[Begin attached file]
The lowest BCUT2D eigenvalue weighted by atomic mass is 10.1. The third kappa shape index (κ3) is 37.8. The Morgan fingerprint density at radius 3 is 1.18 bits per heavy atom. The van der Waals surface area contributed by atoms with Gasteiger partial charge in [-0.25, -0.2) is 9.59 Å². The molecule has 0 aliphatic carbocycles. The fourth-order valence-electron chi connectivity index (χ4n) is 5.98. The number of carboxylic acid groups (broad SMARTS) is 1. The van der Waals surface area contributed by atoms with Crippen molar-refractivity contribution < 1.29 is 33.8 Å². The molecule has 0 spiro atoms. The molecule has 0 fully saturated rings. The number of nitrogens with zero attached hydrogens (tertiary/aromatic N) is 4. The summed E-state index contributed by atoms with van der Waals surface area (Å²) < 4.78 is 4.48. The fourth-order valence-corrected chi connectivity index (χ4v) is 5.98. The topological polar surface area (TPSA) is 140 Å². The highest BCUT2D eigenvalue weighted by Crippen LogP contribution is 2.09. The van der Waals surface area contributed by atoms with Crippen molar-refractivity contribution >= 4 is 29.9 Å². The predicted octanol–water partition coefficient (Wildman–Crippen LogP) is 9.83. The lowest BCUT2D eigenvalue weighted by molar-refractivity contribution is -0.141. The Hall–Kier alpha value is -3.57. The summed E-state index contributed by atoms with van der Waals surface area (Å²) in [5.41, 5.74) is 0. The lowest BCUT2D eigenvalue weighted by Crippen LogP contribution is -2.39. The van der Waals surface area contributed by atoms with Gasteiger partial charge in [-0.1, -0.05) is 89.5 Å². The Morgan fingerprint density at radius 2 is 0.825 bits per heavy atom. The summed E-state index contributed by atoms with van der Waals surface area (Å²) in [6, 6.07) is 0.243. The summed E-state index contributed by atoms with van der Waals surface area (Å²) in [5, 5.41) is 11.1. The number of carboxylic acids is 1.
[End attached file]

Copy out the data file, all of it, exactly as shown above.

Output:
The lowest BCUT2D eigenvalue weighted by atomic mass is 10.1. The third kappa shape index (κ3) is 37.8. The Morgan fingerprint density at radius 3 is 1.18 bits per heavy atom. The van der Waals surface area contributed by atoms with Gasteiger partial charge in [-0.25, -0.2) is 9.59 Å². The molecule has 0 aliphatic carbocycles. The fourth-order valence-electron chi connectivity index (χ4n) is 5.98. The number of carboxylic acid groups (broad SMARTS) is 1. The van der Waals surface area contributed by atoms with Crippen molar-refractivity contribution < 1.29 is 33.8 Å². The molecule has 0 spiro atoms. The molecule has 0 fully saturated rings. The number of nitrogens with zero attached hydrogens (tertiary/aromatic N) is 4. The summed E-state index contributed by atoms with van der Waals surface area (Å²) < 4.78 is 4.48. The fourth-order valence-corrected chi connectivity index (χ4v) is 5.98. The topological polar surface area (TPSA) is 140 Å². The highest BCUT2D eigenvalue weighted by Crippen LogP contribution is 2.09. The van der Waals surface area contributed by atoms with Crippen molar-refractivity contribution >= 4 is 29.9 Å². The predicted octanol–water partition coefficient (Wildman–Crippen LogP) is 9.83. The lowest BCUT2D eigenvalue weighted by molar-refractivity contribution is -0.141. The Hall–Kier alpha value is -3.57. The summed E-state index contributed by atoms with van der Waals surface area (Å²) in [5.41, 5.74) is 0. The lowest BCUT2D eigenvalue weighted by Crippen LogP contribution is -2.39. The van der Waals surface area contributed by atoms with Gasteiger partial charge in [-0.1, -0.05) is 89.5 Å². The Morgan fingerprint density at radius 2 is 0.825 bits per heavy atom. The summed E-state index contributed by atoms with van der Waals surface area (Å²) in [6, 6.07) is 0.243. The summed E-state index contributed by atoms with van der Waals surface area (Å²) in [5, 5.41) is 11.1. The number of carboxylic acids is 1.